While this television production doesn't reveal Bloomer Girl to be an all-time great, it certainly is informative and thereby recommended.
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In an attempt to boost sales of what are basically reissues of reissues, we have grown accustomed to studios using cut footage to help fill in the bonus features. Said material is often extraneous, which is why they cut it in the first place. Every once in a while, though, the newly found footage is illuminating. Such is the case in the new Blu-ray release of Little Shop of Horrors [Warner]. The Howard Ashman-Alan Menken stage musical ends with Audrey II (the plant) triumphant, having eaten Seymour and Audrey (the girl). The film ends with Seymour and Audrey happily married, with Audrey II having been destroyed. Now, finally, Warner has provided us with both the official version and the original filmed ending, in which Audrey II voraciously devours the city. Director Frank Oz tells us that test audiences rebelled against the original ending; they wanted Seymour and Audrey alive, so the studio insisted on scrapping the footage. Now we can watch it and decide for ourselves. We get the theatrical version of the film; the Director's Cut with the original ending; Oz's commentary on both versions; outtakes; deleted scenes; and more. Plus Rick Moranis, Ellen Greene, Vincent Gardenia, Steve Martin, and Audrey II.
Holiday time inevitably brings forth holiday box sets of various sorts; collections focusing on actors, directors, and sometimes studios. Universal, which has of late been reissuing many of their classics as spiffed up DVDs and Blu-rays under the title "100th Anniversary Collector's Series," has now collected a couple dozen of them — "25 unforgettable films remastered in high-definition"--and packaged them as Universal: 100th Anniversary Collection. Said collection is something of a grab-bag, mixing classics, blockbusters and pure entertainment. Any grab-bag that includes titles like "To Kill a Mockingbird," "The Sting," "Jaws," "Jurassic Park" and "The Birds" sounds mighty fine to me. Purchase of sets like this depends, to some extent, on just how many of the films you might already have; in this case, many of the major titles have only recently been issued on Blu-ray.
Among the selections are George Lucas' "American Graffiti"; Bela Lugosi as "Dracula"; Kirk Douglas, Laurence Olivier, Charles Laughton and Tony Curtis in "Spartacus"; Kevin Costner in "Field of Dreams"; Spike Lee's "Do the Right Thing"; Steven Spielberg's "E.T. The Extra-Terrestrial"; Matt Damon in "The Bourne Identity"; Ron Howard's "Apollo 13"; Michael J. Fox in "Back to the Future"; John Hughes's "The Breakfast Club"; "Despicable Me"; Rock Hudson and Doris Day in "Pillow Talk"; and Robert Redford and Meryl Streep in "Out of Africa." Not the least of them is "All Quiet on the Western Front," Lewis Milestone's 1930 anti-war classic that still retains its power.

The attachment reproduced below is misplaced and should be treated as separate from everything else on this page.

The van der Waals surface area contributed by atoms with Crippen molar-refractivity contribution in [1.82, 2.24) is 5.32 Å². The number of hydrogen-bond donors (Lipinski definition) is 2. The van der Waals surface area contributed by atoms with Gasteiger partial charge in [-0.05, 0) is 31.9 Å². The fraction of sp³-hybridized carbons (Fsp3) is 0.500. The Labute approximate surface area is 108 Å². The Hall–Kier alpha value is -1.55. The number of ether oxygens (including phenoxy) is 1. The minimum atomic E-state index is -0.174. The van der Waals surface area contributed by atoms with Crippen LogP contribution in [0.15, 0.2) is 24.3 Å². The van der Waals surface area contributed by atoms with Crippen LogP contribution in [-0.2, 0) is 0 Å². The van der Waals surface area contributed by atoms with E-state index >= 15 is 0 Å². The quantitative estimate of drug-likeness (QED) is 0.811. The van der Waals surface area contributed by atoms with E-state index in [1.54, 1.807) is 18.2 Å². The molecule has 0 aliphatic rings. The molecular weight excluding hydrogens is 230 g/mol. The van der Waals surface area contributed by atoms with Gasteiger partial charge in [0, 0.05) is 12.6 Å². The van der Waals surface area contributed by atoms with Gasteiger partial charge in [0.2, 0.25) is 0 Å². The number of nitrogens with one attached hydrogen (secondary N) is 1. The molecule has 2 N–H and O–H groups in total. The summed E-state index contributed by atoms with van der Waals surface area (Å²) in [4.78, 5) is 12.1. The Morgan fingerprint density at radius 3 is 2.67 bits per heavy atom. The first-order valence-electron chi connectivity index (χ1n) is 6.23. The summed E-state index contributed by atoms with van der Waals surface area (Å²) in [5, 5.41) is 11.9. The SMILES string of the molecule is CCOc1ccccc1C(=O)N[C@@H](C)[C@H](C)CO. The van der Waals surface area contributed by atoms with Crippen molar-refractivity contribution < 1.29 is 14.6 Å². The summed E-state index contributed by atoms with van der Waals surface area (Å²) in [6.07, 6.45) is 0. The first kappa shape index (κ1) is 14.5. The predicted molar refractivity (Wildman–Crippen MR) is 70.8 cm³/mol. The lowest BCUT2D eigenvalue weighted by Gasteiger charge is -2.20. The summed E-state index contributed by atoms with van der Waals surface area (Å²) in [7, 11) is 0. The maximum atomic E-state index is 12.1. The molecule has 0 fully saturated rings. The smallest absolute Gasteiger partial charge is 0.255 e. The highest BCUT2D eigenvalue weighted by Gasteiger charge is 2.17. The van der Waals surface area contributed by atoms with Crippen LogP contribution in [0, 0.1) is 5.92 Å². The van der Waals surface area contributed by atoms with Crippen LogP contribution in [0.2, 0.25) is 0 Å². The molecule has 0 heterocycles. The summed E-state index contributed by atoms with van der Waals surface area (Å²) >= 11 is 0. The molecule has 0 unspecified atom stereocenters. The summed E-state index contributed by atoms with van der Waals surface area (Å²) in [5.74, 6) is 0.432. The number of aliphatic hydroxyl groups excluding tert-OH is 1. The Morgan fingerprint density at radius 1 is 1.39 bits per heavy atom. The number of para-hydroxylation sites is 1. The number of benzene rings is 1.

And there's more. Eight featurettes about various eras in the history of Universal; three vintage shorts from the 1930s; 14 vintage Universal cartoons; a music CD containing musical selections from Universal films (including Bernard Herrmann's "Psycho"); and a 75-page book offering a breezy and colorful chronicle of the aforesaid 100 years. *
Another holiday gift box, for cheerier (?) viewing of a very different type, is Tarantino XX: Celebrating 20 Years of Filmmaking [Lionsgate]. Quentin Tarantino, that is. One of the most distinctive filmmakers of the last two decades, Tarantino made an astounding debut in 1992 with "Reservoir Dogs." He placed himself in a category all his own in 1994 with "Pulp Fiction," propelled by a set of remarkable performances by John Travolta, Samuel L. Jackson, Uma Thurman and Bruce Willis. Also included in the box are the 1993 "True Romance," starring Christian Slater and Patricia Arquette (which was written but not directed by Tarantino); the 1997 "Jackie Brown," with Jackson, Pam Grier, Robert DeNiro and Michael Keaton; "Kill Bill Vol. 1" (in 2003) and Kill Bill Vol. 2" (in 2004), with Thurman, David Carradine, and Daryl Hannah; the 2007 "Death Proof," with Kurt Russell; and finally the 2009 "Inglourious Basterds," with Brad Pitt. The Blu-ray set contains eight films on ten discs, with 15 hours of special features including over five hours of never-before-seen interview footage.
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(Steven Suskin is author of "Show Tunes," "The Sound of Broadway Music: A Book of Orchestrators and Orchestrations," "Second Act Trouble," the "Broadway Yearbook" series and the "Opening Night on Broadway" books. He also pens Playbill.com's Book Shelf and On the Record columns. He can be reached at Ssuskin@aol.com.)